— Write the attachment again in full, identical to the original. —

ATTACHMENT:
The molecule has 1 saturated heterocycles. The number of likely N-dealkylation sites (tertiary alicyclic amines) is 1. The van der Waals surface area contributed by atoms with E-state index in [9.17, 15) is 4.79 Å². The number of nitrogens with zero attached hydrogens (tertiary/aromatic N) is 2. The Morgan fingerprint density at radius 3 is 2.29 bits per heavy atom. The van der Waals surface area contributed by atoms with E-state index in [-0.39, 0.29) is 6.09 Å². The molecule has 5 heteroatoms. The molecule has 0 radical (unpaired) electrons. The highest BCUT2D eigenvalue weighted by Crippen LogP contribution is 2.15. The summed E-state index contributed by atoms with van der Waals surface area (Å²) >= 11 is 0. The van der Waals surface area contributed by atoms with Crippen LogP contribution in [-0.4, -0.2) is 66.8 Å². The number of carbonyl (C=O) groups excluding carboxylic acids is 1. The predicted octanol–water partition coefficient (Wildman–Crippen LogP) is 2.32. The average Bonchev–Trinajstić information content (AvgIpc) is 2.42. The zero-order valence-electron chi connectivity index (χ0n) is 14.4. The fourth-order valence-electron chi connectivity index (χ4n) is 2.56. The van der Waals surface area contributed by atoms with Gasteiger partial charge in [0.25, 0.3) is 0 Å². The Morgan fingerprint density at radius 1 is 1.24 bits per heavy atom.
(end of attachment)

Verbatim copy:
The molecule has 1 saturated heterocycles. The number of likely N-dealkylation sites (tertiary alicyclic amines) is 1. The van der Waals surface area contributed by atoms with E-state index in [9.17, 15) is 4.79 Å². The number of nitrogens with zero attached hydrogens (tertiary/aromatic N) is 2. The Morgan fingerprint density at radius 3 is 2.29 bits per heavy atom. The van der Waals surface area contributed by atoms with E-state index in [-0.39, 0.29) is 6.09 Å². The molecule has 5 heteroatoms. The molecule has 0 radical (unpaired) electrons. The highest BCUT2D eigenvalue weighted by Crippen LogP contribution is 2.15. The summed E-state index contributed by atoms with van der Waals surface area (Å²) >= 11 is 0. The van der Waals surface area contributed by atoms with Crippen LogP contribution in [-0.4, -0.2) is 66.8 Å². The number of carbonyl (C=O) groups excluding carboxylic acids is 1. The predicted octanol–water partition coefficient (Wildman–Crippen LogP) is 2.32. The average Bonchev–Trinajstić information content (AvgIpc) is 2.42. The zero-order valence-electron chi connectivity index (χ0n) is 14.4. The fourth-order valence-electron chi connectivity index (χ4n) is 2.56. The van der Waals surface area contributed by atoms with Gasteiger partial charge in [0.25, 0.3) is 0 Å². The Morgan fingerprint density at radius 1 is 1.24 bits per heavy atom.